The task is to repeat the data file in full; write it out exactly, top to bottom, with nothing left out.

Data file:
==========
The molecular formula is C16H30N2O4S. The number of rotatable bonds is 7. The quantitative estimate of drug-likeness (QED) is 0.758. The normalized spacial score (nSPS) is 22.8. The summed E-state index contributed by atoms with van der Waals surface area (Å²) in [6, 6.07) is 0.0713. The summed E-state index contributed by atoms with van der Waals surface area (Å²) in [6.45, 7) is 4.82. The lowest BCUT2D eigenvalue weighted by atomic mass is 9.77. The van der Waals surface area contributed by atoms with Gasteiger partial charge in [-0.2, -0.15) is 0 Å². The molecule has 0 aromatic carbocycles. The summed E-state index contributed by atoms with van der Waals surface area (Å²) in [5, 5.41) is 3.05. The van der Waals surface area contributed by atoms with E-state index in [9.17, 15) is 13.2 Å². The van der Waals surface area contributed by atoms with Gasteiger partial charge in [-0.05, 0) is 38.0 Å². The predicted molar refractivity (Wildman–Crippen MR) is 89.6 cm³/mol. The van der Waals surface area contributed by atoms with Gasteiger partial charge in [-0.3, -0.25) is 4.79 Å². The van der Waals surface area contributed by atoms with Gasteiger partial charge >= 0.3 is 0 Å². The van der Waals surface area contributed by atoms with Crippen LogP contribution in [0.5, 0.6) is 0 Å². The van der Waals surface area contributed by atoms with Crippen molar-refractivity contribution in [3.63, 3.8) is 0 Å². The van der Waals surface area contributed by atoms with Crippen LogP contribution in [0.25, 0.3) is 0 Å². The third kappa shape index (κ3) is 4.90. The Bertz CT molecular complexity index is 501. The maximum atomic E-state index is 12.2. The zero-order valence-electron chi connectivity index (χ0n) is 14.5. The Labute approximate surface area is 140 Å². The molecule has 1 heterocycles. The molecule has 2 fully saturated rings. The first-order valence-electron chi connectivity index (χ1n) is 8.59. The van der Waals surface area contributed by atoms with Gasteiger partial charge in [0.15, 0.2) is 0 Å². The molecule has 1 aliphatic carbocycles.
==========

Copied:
The molecular formula is C16H30N2O4S. The number of rotatable bonds is 7. The quantitative estimate of drug-likeness (QED) is 0.758. The normalized spacial score (nSPS) is 22.8. The summed E-state index contributed by atoms with van der Waals surface area (Å²) in [6, 6.07) is 0.0713. The summed E-state index contributed by atoms with van der Waals surface area (Å²) in [6.45, 7) is 4.82. The lowest BCUT2D eigenvalue weighted by atomic mass is 9.77. The van der Waals surface area contributed by atoms with Gasteiger partial charge in [-0.2, -0.15) is 0 Å². The molecule has 0 aromatic carbocycles. The summed E-state index contributed by atoms with van der Waals surface area (Å²) in [5, 5.41) is 3.05. The van der Waals surface area contributed by atoms with E-state index in [9.17, 15) is 13.2 Å². The van der Waals surface area contributed by atoms with Gasteiger partial charge in [-0.05, 0) is 38.0 Å². The predicted molar refractivity (Wildman–Crippen MR) is 89.6 cm³/mol. The van der Waals surface area contributed by atoms with Gasteiger partial charge in [-0.3, -0.25) is 4.79 Å². The van der Waals surface area contributed by atoms with Gasteiger partial charge >= 0.3 is 0 Å². The van der Waals surface area contributed by atoms with Crippen LogP contribution in [0.5, 0.6) is 0 Å². The van der Waals surface area contributed by atoms with Crippen molar-refractivity contribution in [3.63, 3.8) is 0 Å². The van der Waals surface area contributed by atoms with Crippen LogP contribution in [0.25, 0.3) is 0 Å². The third kappa shape index (κ3) is 4.90. The Bertz CT molecular complexity index is 501. The maximum atomic E-state index is 12.2. The zero-order valence-electron chi connectivity index (χ0n) is 14.5. The Labute approximate surface area is 140 Å². The molecule has 1 heterocycles. The molecule has 2 fully saturated rings. The first-order valence-electron chi connectivity index (χ1n) is 8.59. The van der Waals surface area contributed by atoms with Gasteiger partial charge in [0.15, 0.2) is 0 Å². The molecule has 1 aliphatic carbocycles.